Phar Lap the topweight in "greatest" Cup

Legendary racehorse Phar Lap has been given the honour of carrying topweight in the fictional greatest-ever Melbourne Cup which was announced by the Victoria Racing Club on Wednesday.

Phar Lap, who won the Cup as a four-year-old in 1930, was given 60kg by Racing Victoria’s chief handicapper Greg Carpenter who had the task of rating his top 24 horses of the 149 Cup winners.

Dubbed the “Red Terror”, Phar Lap is the only horse to start odds-on favourite (8-11) in a Melbourne Cup.

A year earlier he had been sent out as the second shortest-priced favourite, even money, but was beaten into third place by Nightmarch who made the “greatest-ever” field at number 16.

Phar Lap was beaten only twice in 18 runs at 2400m or beyond, when third as a three-year-old in the 1929 Cup and when eighth as 3-1 favourite to White Nose in 1931.

After being unplaced with the crushing weight of the equivalent of 68kg, he was shipped overseas and won the world’s richest race at the time, the Agua Caliente Handicap in Mexico in March 1932.


He won 32 of his last 35 starts with winning streaks of eight, nine and 14.

Carpenter weighted 1890 winner Carbine second on 59kg ahead of three-time winner Makybe Diva (2003-04-05) and dual winner Peter Pan (1932, 1934) who both received 58kg.

Master trainer Bart Cummings got four of his 11 individual Cup winners into the race – Galilee (fifth), Saintly (18th), Light Fingers (22nd) – with his dual winner Think Big (24th) just sneaking into the field.

Cummings’ father Jim is also represented by the 1950 winner Comic Court (ninth) who was strapped by Cummings.

Lee Freedman was the only other trainer to have more than one runner – Doriemus (23rd) and Makybe Diva who he trained to win the race in 2004 and 2005 after taking her over from David Hall (2003) who moved to Hong Kong and is still training there.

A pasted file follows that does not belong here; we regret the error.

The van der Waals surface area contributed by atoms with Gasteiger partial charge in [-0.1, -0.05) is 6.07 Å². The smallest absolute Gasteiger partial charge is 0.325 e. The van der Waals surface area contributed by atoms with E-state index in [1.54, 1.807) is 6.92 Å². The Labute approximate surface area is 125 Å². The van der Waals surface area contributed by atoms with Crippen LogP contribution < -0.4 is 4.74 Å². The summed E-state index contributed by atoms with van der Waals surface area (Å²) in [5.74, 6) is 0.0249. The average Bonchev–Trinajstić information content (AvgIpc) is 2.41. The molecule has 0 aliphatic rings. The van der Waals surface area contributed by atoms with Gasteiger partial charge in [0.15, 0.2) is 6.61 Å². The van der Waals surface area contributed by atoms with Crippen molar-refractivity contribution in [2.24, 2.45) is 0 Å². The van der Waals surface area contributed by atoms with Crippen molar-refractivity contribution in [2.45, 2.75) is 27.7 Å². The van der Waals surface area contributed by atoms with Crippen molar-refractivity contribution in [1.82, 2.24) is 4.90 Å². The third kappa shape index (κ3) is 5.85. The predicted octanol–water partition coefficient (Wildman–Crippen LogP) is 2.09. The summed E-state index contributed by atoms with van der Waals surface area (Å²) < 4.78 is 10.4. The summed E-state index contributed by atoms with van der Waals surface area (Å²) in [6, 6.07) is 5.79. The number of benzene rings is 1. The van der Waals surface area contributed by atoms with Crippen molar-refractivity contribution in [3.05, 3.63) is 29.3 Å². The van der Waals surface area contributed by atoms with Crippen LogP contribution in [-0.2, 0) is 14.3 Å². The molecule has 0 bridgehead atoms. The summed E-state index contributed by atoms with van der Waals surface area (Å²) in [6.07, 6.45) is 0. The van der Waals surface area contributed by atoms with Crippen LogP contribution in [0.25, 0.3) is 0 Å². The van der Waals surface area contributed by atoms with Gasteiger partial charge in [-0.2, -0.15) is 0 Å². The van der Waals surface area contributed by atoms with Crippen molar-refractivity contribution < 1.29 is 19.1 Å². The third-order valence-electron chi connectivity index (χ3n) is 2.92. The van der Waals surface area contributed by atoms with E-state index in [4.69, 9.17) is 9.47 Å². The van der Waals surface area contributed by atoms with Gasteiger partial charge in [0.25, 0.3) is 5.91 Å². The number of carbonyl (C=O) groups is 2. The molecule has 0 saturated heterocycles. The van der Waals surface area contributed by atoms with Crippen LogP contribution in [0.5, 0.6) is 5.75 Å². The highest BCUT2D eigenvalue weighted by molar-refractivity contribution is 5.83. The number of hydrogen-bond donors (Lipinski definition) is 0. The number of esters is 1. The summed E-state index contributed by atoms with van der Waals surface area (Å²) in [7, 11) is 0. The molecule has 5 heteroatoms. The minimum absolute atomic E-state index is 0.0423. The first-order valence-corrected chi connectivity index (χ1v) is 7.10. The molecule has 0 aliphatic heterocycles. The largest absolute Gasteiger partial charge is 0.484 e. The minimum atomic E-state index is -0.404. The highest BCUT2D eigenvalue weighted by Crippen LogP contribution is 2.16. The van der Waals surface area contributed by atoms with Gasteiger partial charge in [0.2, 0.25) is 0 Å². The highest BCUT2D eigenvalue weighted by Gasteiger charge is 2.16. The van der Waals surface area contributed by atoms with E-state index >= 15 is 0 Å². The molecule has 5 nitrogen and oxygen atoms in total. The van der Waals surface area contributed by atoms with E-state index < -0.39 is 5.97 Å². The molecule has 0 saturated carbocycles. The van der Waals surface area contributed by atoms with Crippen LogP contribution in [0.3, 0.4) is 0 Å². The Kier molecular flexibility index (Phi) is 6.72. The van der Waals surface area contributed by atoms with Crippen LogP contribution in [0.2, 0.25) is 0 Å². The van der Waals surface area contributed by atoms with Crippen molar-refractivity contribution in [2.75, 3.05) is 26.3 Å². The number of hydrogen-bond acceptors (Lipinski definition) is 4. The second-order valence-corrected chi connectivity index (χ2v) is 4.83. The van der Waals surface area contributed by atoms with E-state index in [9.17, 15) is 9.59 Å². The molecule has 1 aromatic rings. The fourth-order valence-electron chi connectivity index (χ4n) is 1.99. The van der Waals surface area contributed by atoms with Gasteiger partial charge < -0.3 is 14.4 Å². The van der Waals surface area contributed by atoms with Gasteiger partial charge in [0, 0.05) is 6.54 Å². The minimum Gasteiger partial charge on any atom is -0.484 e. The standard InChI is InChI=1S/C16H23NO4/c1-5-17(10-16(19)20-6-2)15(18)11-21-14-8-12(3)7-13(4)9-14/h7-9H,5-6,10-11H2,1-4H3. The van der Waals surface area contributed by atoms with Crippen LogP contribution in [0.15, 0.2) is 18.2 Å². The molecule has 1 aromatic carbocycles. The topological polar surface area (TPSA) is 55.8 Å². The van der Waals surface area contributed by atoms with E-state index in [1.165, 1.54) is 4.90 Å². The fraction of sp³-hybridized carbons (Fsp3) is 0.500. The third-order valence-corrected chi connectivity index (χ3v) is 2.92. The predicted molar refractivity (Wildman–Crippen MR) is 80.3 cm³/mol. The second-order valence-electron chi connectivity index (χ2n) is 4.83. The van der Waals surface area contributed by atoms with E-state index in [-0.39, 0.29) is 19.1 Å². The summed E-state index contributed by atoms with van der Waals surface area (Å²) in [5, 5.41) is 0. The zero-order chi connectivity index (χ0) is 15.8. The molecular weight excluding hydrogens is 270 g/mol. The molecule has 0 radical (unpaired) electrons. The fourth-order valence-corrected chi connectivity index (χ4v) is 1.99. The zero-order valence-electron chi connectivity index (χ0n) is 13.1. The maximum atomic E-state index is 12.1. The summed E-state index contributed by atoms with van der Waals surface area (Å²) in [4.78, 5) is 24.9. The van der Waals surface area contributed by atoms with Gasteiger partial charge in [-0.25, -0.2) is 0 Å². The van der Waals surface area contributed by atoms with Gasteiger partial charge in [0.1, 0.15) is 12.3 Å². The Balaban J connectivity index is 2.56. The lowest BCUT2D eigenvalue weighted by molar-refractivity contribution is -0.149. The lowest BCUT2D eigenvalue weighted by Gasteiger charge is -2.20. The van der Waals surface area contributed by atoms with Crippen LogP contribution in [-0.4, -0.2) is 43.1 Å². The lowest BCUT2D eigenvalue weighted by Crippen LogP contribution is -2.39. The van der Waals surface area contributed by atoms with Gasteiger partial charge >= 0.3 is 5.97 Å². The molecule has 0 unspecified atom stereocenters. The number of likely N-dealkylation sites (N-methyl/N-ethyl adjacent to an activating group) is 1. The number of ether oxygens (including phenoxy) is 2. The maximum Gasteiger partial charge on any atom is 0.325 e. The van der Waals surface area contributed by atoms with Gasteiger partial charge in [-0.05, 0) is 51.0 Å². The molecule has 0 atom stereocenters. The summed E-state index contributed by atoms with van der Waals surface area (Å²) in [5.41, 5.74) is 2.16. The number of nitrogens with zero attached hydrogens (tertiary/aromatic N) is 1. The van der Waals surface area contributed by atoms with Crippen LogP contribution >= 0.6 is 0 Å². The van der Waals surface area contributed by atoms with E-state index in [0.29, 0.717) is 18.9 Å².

Irishman Dermot Weld, the only European trainer to win the Cup, got the first of his two winners, Vintage Crop (13th) into the field.

Those considered unlucky to miss out by Carpenter were the outstanding New Zealand stayer Even Stevens (1962) and Cummings’ mare Let’s Elope (1991).

Archer, who won the first two Cups in 1861-62, was rated 12th.

Carpenter said there were some wonderful horses who were beaten in the Cup and therefore ineligible such as Kingston Town (runner-up in 1982) and Tulloch, Tobin Bronze and the great mare Wakeful who was runner-up in 1903 under the equivalent of 63.5kg.

“Kingston Town in my own view would have probably been top three. He was such a star of Australian racing,” he said.

Carpenter pointed out that Tulloch was the only horse to receive topweight on original handicaps in the Cup on four occasions, from 1958-61.

“Other than injury and illness Tulloch perhaps would have been the best horse,” he said.

The field, unveiled at the Melbourne Museum to celebrate this year’s 150th running of Australia’s most famous race, is a chapter in the book The Story of the Melbourne Cup; Australia’s Greatest Race which was launched at the same function on Wednesday.

A phantom call of the fictional race will take place at Flemington on Melbourne Cup day.